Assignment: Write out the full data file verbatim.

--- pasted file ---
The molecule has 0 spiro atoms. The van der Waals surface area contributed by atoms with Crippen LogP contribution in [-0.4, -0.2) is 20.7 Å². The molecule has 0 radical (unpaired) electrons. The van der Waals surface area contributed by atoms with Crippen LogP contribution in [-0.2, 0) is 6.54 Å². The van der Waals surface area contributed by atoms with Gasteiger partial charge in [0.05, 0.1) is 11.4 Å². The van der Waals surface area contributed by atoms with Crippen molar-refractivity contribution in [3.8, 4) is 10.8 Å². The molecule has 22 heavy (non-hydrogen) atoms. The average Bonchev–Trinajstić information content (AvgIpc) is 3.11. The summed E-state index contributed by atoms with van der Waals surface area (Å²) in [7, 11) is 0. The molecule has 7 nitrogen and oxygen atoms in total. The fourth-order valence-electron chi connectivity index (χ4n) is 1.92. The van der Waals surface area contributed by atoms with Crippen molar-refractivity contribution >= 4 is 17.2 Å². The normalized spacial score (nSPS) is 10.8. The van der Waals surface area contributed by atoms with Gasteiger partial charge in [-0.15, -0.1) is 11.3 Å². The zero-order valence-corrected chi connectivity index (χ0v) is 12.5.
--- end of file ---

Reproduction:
The molecule has 0 spiro atoms. The van der Waals surface area contributed by atoms with Crippen LogP contribution in [-0.4, -0.2) is 20.7 Å². The molecule has 0 radical (unpaired) electrons. The van der Waals surface area contributed by atoms with Crippen LogP contribution in [-0.2, 0) is 6.54 Å². The van der Waals surface area contributed by atoms with Gasteiger partial charge in [0.05, 0.1) is 11.4 Å². The van der Waals surface area contributed by atoms with Crippen molar-refractivity contribution in [3.8, 4) is 10.8 Å². The molecule has 22 heavy (non-hydrogen) atoms. The average Bonchev–Trinajstić information content (AvgIpc) is 3.11. The summed E-state index contributed by atoms with van der Waals surface area (Å²) in [7, 11) is 0. The molecule has 7 nitrogen and oxygen atoms in total. The fourth-order valence-electron chi connectivity index (χ4n) is 1.92. The van der Waals surface area contributed by atoms with Crippen molar-refractivity contribution >= 4 is 17.2 Å². The normalized spacial score (nSPS) is 10.8. The van der Waals surface area contributed by atoms with Gasteiger partial charge in [-0.15, -0.1) is 11.3 Å². The zero-order valence-corrected chi connectivity index (χ0v) is 12.5.